Another fracking earthquake

There has been a second earthquake in Blackpool, close to the site where Cuadrilla have recommenced their fracking activities. As a precaution they have again called a temporary halt to drilling. The previous earthquake, at the beginning of April, had a similar seismic signature. Read the BBC news story here

Regarding the April 1st earthquake (no April fool joke!), the British Geological Survey site says

Any process that injects pressurised water into rocks at depth will cause the rock to fracture and possibly produce earthquakes.

It is well known that injection of water or other fluids during the oil extraction and geothermal engineering, such as Shale gas, processes can result in earthquake activity.

We are unable to conclusively say if the magnitude 2.3 ML earthquake that was related to ongoing hydrofracturing at the Preese Hall drill site.

Our epicentre places the earthquake approximately 2 km from the drill site, which falls within the area of error.

However, our depth of 3.6 km is poorly resolved as the nearest station is 80 km away from the epicentre. This means that the depth errors are large.

Instrumentation much closer to the site, as well as a detailed record of dates and times of injection are required to identify any relationship between the injection process and any seismic activity in future.

So the question to BGS is – is the instrumentation closer now?

The question to Cuadrilla is – have you released records of the dates and times of injection?

And the questions to Tim Yeo are –

are you SURE

There appears to be nothing inherently dangerous about the process of “fracking” itself …?

It’s not just air quality and water contamination that folks have reason to be concerned about, is it?

It would be interesting to know if there is a link, wouldn’t it?

Say NO to Shale Gas; or you may just feel the earth move

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About bp_berry

growing, cooking, photographing, eating, protecting and celebrating
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5 Responses to Another fracking earthquake

  1. Gina Hams says:

    Hi bp

    What is our next move in our area – Montcuq. Are we waiting for the government to move on this after the elections or is there anything organised for the near future tha t I should know about. ?
    GH

  2. bpberry says:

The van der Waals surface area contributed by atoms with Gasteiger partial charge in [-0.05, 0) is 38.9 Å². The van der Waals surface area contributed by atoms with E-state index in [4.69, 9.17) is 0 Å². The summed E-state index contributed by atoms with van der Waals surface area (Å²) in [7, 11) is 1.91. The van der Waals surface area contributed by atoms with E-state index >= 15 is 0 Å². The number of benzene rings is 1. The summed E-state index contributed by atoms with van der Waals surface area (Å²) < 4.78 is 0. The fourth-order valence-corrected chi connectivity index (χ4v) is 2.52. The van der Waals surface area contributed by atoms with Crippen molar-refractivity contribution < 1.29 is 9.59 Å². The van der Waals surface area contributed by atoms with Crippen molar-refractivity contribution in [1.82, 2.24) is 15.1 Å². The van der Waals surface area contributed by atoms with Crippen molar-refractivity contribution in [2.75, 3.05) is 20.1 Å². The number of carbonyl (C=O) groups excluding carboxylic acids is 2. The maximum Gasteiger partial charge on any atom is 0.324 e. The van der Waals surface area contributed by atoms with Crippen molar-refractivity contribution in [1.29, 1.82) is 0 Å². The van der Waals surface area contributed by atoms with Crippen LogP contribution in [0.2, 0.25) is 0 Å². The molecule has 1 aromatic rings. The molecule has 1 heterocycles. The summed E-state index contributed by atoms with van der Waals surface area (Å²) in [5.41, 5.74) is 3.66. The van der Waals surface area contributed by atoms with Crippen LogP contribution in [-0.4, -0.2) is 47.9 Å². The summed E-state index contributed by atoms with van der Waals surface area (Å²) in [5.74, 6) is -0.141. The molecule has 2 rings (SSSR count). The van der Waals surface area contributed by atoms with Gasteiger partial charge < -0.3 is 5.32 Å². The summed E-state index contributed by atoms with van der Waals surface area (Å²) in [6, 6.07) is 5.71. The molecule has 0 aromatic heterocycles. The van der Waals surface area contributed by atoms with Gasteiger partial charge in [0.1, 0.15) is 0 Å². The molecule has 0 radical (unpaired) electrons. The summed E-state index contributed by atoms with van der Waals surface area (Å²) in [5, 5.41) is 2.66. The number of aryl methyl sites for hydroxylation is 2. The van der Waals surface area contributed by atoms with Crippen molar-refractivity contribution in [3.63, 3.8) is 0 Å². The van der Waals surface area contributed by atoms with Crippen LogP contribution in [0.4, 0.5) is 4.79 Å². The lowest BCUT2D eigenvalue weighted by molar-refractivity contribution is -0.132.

Nothing organised that I know of, other than that Schiste Happens is planning an English language leaflet to let second home owners and visitors know about the issues. I think that whilst there are some ongoing protest in France, most of us are waiting to see what happens in the Senate tomorrow. At least then we may have some clarity over exactly what is to be banned and what is to be allowed.

  3. Gina Hams says:

    Thanks for the reply. GH

  4. duncan says:

    Hydraulic Fracturing is as old as the drilling business. zillions of bbls of junk have been injected into wellbores all over the world for over a hundred years. To focus on a cupple of bad instances where the fresh water wells have been affected is for “fear mongers”, and green people with an unrealistic understanding of the world.

    • bpberry says:

      Oh that old argument. Yes hydraulic fracturing has been used for a few decades now, but what is different now is the widespread use of horizontal drilling and then fracturing. The geology of shale gas deposits is quite different from that where purely vertical wells are used – then fracturing is employed to get at some of the more hard to extract deposits. The use of fracking with horizontal drilling is creating a different scenario and the required proliferation of wells increases the likelihood of problems. Huge quantities of water and additives are being used to extract shale gas – vastly greater than historic usage. This water has to be dealt with – and let’s face it there is now real evidence of contamination – it’s not just a few weirdos and eco warriors who are concerned. Those with a concern for the real future of our planet and the health of all the life forms on it are saying that this just isn’t the way to go. We don’t need to lay waste to some of the most beautiful areas of the planet. Even if the risk is small – why take it ? Just for greed? You can inject junk into the depths of your back yard if you like; but please don’t expect me to welcome you putting it in mine, or my neighbours, or my community’s

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